Chicago Labor Unions just announced a new coalition, We Are One Chicago, designed to defend the pensions of city employees and retirees, reports WBBM’s Kimberly Easton.
The lawsuit, which follows others already filed by retirees, argues the pension bill approved by the Legislature and signed by Gov. Pat Quinn more than a month ago violates a clause of the state constitution that says pension benefits may not be cut.
Police and firefighters were not included in the 2011 law that barred other public sector unions from collectively bargaining over anything other than base wage increases no greater than inflation.
Union leaders and retirees blasted Mayor Rahm Emanuel on Wednesday for saving $108.7 million by phasing out a city subsidy for retiree health care and using roughly the same amount of public money to build a new basketball arena near McCormick Place.
The Illinois Senate voted Thursday to send a union-supported pension reform bill to the House, leaving lawmakers with two competing proposals for dealing with the nation’s worst state pension crisis just weeks before the Legislature is scheduled to adjourn.
The Illinois House has approved a comprehensive pension-reform plan for the first time after years of talks.
Labor leaders threatened a lawsuit Wednesday over House Speaker Michael Madigan’s pension-reform proposal to lower the retirement benefits of public employees in Illinois, but a committee advanced the plan anyway.
SPRINGFIELD, Ill. (AP) – Illinois House Speaker Michael Madigan says public employee unions have offered “no cooperation” on fixing the pension crisis. The Chicago Democrat released a sharp response Wednesday to a group of labor […]
State employee unions said Wednesday they’re willing to chip in more of their salaries toward retirements, if the state of Illinois guarantees that it will fully fund its responsibilities toward workers’ pensions.
In Illinois, Democrats – long supported by labor unions – have majorities in the House and Senate – and will have veto-proof majorities starting in January — and Gov. Pat Quinn also is a Democrat.
Congress isn’t the only government body facing a “financial cliff.” Illinois lawmakers also are being warned about the state’s dire financial situation, which could get even worse if the federal government has to slash funding to the states.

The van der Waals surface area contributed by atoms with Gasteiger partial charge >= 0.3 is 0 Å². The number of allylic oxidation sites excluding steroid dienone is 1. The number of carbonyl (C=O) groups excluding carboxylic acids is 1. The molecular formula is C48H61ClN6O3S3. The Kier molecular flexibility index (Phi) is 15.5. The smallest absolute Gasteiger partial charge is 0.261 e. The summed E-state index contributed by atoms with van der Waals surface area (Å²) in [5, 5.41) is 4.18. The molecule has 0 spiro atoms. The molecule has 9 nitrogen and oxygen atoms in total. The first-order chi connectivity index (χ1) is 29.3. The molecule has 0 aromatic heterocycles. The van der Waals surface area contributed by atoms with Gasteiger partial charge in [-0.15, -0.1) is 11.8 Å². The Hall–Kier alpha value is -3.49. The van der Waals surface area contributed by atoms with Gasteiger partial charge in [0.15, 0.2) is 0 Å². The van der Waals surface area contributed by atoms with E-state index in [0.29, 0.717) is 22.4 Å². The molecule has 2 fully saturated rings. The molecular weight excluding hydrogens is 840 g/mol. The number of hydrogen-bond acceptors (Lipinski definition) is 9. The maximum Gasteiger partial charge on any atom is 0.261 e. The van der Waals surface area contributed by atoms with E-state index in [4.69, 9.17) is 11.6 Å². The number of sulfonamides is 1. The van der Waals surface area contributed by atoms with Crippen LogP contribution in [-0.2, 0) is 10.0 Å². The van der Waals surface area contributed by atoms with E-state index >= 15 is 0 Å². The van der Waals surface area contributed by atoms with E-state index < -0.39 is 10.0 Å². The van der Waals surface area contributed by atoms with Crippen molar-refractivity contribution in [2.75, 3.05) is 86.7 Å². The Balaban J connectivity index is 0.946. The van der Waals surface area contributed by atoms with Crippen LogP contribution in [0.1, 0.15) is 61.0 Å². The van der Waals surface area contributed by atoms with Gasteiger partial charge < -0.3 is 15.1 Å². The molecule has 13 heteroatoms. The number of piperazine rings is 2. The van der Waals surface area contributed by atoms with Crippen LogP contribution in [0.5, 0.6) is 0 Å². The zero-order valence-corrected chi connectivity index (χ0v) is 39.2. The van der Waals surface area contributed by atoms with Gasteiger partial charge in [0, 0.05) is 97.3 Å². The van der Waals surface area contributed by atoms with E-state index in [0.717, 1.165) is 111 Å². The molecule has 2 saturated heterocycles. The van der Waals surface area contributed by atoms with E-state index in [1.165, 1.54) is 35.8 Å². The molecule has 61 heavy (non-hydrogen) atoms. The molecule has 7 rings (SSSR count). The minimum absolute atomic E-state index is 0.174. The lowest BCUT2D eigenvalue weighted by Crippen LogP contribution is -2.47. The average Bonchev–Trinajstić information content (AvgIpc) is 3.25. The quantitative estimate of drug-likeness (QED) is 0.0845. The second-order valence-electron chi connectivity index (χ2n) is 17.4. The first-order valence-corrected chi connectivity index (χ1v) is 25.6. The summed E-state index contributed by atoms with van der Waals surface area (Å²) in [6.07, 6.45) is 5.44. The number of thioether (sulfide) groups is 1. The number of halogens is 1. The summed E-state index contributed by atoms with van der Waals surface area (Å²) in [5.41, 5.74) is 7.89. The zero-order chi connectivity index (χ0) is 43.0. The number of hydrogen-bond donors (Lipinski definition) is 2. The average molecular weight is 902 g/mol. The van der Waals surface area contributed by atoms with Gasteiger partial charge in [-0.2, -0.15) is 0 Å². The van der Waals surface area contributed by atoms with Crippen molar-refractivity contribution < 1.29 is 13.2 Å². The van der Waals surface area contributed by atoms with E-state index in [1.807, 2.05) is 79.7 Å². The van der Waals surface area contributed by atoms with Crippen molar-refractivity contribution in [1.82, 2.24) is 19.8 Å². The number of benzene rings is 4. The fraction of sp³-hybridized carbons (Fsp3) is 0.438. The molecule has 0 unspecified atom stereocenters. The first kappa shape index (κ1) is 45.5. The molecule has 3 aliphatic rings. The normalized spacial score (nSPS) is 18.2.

The CTA was supposed to unveil its 2013 budget Thursday – but canceled the presentation minutes before a scheduled news conference because of overnight progress in talks with its two major unions.
About 357,000 Chicago kids were back in their classrooms Wednesday. So were their teachers. But the shock waves from the nine-day teachers’ strike were still being felt, and not only in Chicago.
As he prepared for the special legislative session he called for this Friday in Springfield, Gov. Pat Quinn was shooting down a pension reform proposal being pitched by the state’s labor unions.
Political analyst Stephen Caliendo says controversial Republican Wisconsin Gov. Scott Walker’s victory in the recall election Tuesday does not mean doom for President Barack Obama’s reelection hopes – although it does reflect an ongoing change in how organized labor is perceived.
As Indiana lawmakers head toward final passage of so-called “right to work” legislation, Gov. Pat Quinn is calling it a bad move that won’t help Indiana compete with Illinois for business.
Some Illinois lawmakers are having second thoughts about cracking down on pension abuses by union officials, including two lobbyists who qualified for teacher pensions by spending a single day in the classroom.
The Illinois House has voted to crack down on public pension abuses.
They’re calling it the start of a new era of labor peace, saying that Chicago is now open for trade show business. Two Chicago labor unions today announced they are dropping their court fight and agreeing to new work rules at McCormick Place.
Several hundred people gathered in the Thompson Center plaza on Saturday to voice support for the jobs plan unveiled Thursday by President Obama.